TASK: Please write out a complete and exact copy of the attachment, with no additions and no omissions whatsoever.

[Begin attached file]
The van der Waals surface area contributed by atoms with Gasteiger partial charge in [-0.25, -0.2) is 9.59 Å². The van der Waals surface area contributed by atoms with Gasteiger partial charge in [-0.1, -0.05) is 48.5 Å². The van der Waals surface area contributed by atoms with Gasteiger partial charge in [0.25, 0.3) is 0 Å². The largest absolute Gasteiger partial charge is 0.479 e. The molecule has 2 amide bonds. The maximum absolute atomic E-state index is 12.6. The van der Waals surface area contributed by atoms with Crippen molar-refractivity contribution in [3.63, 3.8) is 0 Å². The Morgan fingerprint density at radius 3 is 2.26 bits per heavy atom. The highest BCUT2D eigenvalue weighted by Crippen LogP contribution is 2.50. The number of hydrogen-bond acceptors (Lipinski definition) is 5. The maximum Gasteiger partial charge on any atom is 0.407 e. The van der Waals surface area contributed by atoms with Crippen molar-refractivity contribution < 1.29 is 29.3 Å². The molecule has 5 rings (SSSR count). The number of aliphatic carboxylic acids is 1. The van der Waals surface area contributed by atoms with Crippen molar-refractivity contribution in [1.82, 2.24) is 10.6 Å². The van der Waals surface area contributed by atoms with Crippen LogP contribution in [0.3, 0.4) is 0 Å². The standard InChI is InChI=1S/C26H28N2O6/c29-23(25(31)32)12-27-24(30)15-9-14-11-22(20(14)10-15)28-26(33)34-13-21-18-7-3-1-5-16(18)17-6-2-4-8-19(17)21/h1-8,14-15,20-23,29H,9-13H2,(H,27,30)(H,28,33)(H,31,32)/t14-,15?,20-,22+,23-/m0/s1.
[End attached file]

The van der Waals surface area contributed by atoms with Gasteiger partial charge in [-0.25, -0.2) is 9.59 Å². The van der Waals surface area contributed by atoms with Gasteiger partial charge in [-0.1, -0.05) is 48.5 Å². The van der Waals surface area contributed by atoms with Gasteiger partial charge in [0.25, 0.3) is 0 Å². The largest absolute Gasteiger partial charge is 0.479 e. The molecule has 2 amide bonds. The maximum absolute atomic E-state index is 12.6. The van der Waals surface area contributed by atoms with Crippen molar-refractivity contribution in [3.63, 3.8) is 0 Å². The Morgan fingerprint density at radius 3 is 2.26 bits per heavy atom. The highest BCUT2D eigenvalue weighted by Crippen LogP contribution is 2.50. The number of hydrogen-bond acceptors (Lipinski definition) is 5. The maximum Gasteiger partial charge on any atom is 0.407 e. The van der Waals surface area contributed by atoms with Crippen molar-refractivity contribution < 1.29 is 29.3 Å². The molecule has 5 rings (SSSR count). The number of aliphatic carboxylic acids is 1. The van der Waals surface area contributed by atoms with Crippen molar-refractivity contribution in [1.82, 2.24) is 10.6 Å². The van der Waals surface area contributed by atoms with Crippen LogP contribution in [0.3, 0.4) is 0 Å². The standard InChI is InChI=1S/C26H28N2O6/c29-23(25(31)32)12-27-24(30)15-9-14-11-22(20(14)10-15)28-26(33)34-13-21-18-7-3-1-5-16(18)17-6-2-4-8-19(17)21/h1-8,14-15,20-23,29H,9-13H2,(H,27,30)(H,28,33)(H,31,32)/t14-,15?,20-,22+,23-/m0/s1.